British lawmakers have, as expected, voted in favour of the snap election proposed yesterday by Prime Minister Theresa May, setting the date for June 8.
The House of Commons will vote later Wednesday on whether to support May's call for a snap election on June 8.
May is betting that the weakness of Labour leader Jeremy Corbyn and the unexpected resilience of the United Kingdom's $2.6 trillion economy since last year's Brexit vote will bolster her majority in the British parliament.
The former Belgian prime minister said, "The UK election is an internal affair, but clearly Brexit will be the key element of it".
European Union officials say Britain's surprise election will not interrupt the bloc's preparations for Brexit talks - though they will slightly delay the start of negotiations.More news: David Moyes has no problems with Sunderland fans
The U.K.'s having another election in June, this time to decide which party will be running the country during its separation from the European Union.
I welcome the Prime Minister's decision to give the British people the chance to vote for a government that will put the interests of the majority first.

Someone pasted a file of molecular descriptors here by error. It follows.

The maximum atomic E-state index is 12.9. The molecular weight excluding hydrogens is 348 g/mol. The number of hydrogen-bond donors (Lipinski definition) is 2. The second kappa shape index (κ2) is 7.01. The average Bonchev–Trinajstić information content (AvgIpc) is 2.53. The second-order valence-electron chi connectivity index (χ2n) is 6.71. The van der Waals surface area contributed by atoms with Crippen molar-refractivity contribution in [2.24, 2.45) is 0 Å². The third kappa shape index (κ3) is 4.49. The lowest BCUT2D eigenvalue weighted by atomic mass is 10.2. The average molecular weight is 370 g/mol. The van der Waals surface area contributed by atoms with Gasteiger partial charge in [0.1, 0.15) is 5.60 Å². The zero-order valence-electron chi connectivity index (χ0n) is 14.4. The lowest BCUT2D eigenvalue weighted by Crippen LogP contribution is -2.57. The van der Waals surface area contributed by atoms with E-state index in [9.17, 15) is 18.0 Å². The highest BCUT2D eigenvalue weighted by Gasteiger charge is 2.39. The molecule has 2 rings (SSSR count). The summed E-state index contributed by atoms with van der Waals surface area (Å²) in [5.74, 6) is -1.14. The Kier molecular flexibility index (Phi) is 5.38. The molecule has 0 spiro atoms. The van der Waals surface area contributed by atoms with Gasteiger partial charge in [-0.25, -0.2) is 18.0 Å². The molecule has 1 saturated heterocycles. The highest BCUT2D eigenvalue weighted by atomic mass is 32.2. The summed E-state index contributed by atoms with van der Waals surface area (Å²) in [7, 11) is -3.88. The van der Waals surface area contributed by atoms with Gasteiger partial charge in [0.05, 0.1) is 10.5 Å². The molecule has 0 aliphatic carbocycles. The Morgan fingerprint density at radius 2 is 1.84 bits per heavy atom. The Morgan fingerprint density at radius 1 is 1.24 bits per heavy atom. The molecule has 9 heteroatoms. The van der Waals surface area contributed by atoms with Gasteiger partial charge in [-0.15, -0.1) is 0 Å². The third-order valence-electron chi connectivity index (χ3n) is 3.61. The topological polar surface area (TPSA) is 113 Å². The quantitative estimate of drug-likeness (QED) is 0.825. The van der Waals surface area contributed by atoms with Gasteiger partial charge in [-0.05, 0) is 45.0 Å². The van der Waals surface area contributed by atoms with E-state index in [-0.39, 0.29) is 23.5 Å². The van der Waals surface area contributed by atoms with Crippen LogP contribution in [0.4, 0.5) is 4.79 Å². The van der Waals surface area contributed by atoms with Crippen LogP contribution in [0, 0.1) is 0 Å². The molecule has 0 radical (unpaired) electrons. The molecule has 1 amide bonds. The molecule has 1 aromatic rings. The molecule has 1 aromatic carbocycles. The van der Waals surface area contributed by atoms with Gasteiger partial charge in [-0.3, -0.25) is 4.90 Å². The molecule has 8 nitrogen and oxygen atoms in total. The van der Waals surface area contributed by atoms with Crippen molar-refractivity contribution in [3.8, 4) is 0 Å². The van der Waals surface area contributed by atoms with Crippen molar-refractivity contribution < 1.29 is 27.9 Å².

Parliament will still sit for another fortnight, but party leaders wasted no time in hitting the campaign trail on Wednesday evening.
The constituency was held by Labour from 1997-2005 and is the party's top target seat in London, needing just a 0.2% swing to overturn Conservative Gavin Barwell's wafer-thin majority of 165.
Critics have also criticised Mr Corbyn and Labour for their ambiguous position on Brexit - with both Mrs May and the Liberal Democrats making Europe central to their campaigns.More news: Wall Street set to open slightly higher; French election eyed
May formally notified the European Union on March 29 of Britain's intention to leave, and has said she is confident of reaching a deal on the terms of withdrawal in the two years available. The next general election wasn't due until 2020, one year after Brexit talks are scheduled to conclude.
"She expects a coronation and not a contest", Farron said, urging voters to back his strongly pro-EU party to stop a Conservative landslide.
Labour leader Jeremy Corbyn set the tone for his campaign by criticising May for her "broken promises" on healthcare and education, and jabbed at her for not agreeing to take part in television debates before the election.
"Will the Prime Minister give a guarantee that no Tory MP who is under investigation by the police and the legal authorities over election expenses in the last general election be a candidate in this election?" he said.
But 80pc said they would be vote the same as they did in the previous election.More news: Pro-Islamic State note found near Paris gunman, source says
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